Climate & Gender Equity
The following artists depict and express their concerns about environmental, gender and economic injustices.
Basti Raman: Adapting in Altered Landscapes: This necklace is about climate extremes and the inequities women are confronted with in this already impoverished region of Dera Ghazi Khan (a district in Punjab Province). This is also a region where my grandmother migrated from in 1947 and a region I would like to visit someday!
Migrants: Adapting in Vulnerable Landscapes: This necklace is dedicated to the people of Satabhaya, a village in the Mahanadi Delta, India. Deltas have a history of being vulnerable due to the rising sea levels and flooding. But, the devastation of the Satabhaya coastline in the Mahanadi Delta is like no other. The region’s villagers are India’s first “climate refugees.” I drew inspiration from the Odia film Kalira Atita (Yesterday’s Past), by Indian film producer/director Nila Madhab Panda, based on Satabhaya and the impact of climate change in this region.
Resilience: Surviving in Altered Landscapes: Climate change in the Himalayas, especially in the mountainous areas, has left indigenous communities highly vulnerable. I have dedicated this necklace to these communities! “Forests are like our parents. We revere and worship them. We get resources to meet our social, economic and environmental needs. We worship forests as our mother on Janai Purnima, a full moon day in mid-August. The lake above the three villages is called Ama Chedingmo, meaning ‘our mother’ in our language.”—Excerpt from “Climate change, gendered vulnerabilities and resilience in high mountain communities” (Engendering Climate Change: Learnings from S. Asia)–Deepak Dorje Tamang and Pranita Bhushan Udas.
Cauvery Jasmine: I have dedicated this necklace to the women of the Cauvery Basin in Southern India who have also been impacted by the effects of the fast changing climate. These women have to make tough choices to sustain their families which not only affects them financially but also emotionally. This necklace symbolizes the gold ornaments, a “strongly gendered asset in the region,” only to be pawned for their sustenance. Inspired by Wells and well-being in South India, Divya, Susan Solomon and Nitya Rao.
Anu Das received a BFA from the Mason Gross School of the Arts, Rutgers University, and has exhibited her works at venues throughout the Northeast and Mid-Atlantic regions. She draws inspiration from scholars and researchers dedicated to the issues of climate change affecting South Asia in their book, Engendering Climate Change: Learnings from South Asia, edited by Asha Hans, Nitya Rao, Anjal Prakash and Amrita Patel.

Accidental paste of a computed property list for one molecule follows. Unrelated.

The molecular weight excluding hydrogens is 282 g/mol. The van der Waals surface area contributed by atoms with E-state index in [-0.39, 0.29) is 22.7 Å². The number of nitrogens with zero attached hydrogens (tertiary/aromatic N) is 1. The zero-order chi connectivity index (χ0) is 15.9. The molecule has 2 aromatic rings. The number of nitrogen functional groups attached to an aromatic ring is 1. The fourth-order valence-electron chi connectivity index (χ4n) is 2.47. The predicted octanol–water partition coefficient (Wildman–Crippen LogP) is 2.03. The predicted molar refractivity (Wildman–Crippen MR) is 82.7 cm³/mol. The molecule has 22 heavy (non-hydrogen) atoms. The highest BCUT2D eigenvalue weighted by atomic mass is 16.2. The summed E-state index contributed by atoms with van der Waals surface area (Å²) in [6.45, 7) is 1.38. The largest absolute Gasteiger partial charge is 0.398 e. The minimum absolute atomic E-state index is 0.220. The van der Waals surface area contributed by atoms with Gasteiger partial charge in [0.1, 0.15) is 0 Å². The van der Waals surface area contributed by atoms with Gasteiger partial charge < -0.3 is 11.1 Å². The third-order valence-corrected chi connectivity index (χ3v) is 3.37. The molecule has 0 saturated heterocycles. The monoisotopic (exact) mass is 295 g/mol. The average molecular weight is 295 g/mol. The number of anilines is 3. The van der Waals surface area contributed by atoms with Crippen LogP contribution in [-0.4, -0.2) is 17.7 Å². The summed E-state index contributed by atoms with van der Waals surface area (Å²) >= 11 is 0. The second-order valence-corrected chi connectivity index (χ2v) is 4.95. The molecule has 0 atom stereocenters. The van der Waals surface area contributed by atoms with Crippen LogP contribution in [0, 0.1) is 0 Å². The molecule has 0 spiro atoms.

Learn More about Anu Das
I made this while I was in fiber class at MICA. I printed an image of my artwork, The Reflection in the Mirror, on a fabric with a symmetrical geometric design to represent equality between men and women. The print depicts a scene from the Persian story Khosrow and Shirin. A prince on horseback gazes at Shirin while she bathes by moonlight as if she is nothing but an object. I painted Shirin as a self-portrait to show how gender inequities persist today. I also painted an emoji with the mouth zipped shut, because I don’t have a voice—despite new technologies that are supposed to make our lives so much easier. I created a border around the painting to create a safe space for the princess. A tree that is half inside the border symbolizes the power of women. At the bottom of this artwork is a horse. I wish to show that horse, like time, can go fast and women should get up and go with it. “Don’t be silent anymore, stand strong and make your life and your future however you want.” The poetry beneath the painting reads: “You are part of this world. Your roots show your originality. You are very strong.”
Sughra Hussainy is trained in traditional Afghan and Islamic styles of art including miniature paintings, calligraphy, and illumination. Through her art, Hussainy speaks and encourages viewers to break down the preconceived ideas that enforce the boundaries between people and keep others’ voices silent. Hussainy’s medium is one of silent but eloquent expression, and also a call to action—to listen with our eyes—and a plea to discern, and to give voice and empowerment to those without. Hussainy’s life has held many challenges, but she has turned to art to guide her through each one. Art gives Hussainy a platform and a voice through which to speak. Through traditional techniques and style, Sughra Hussainy’s art speaks the language of social change, on behalf of women.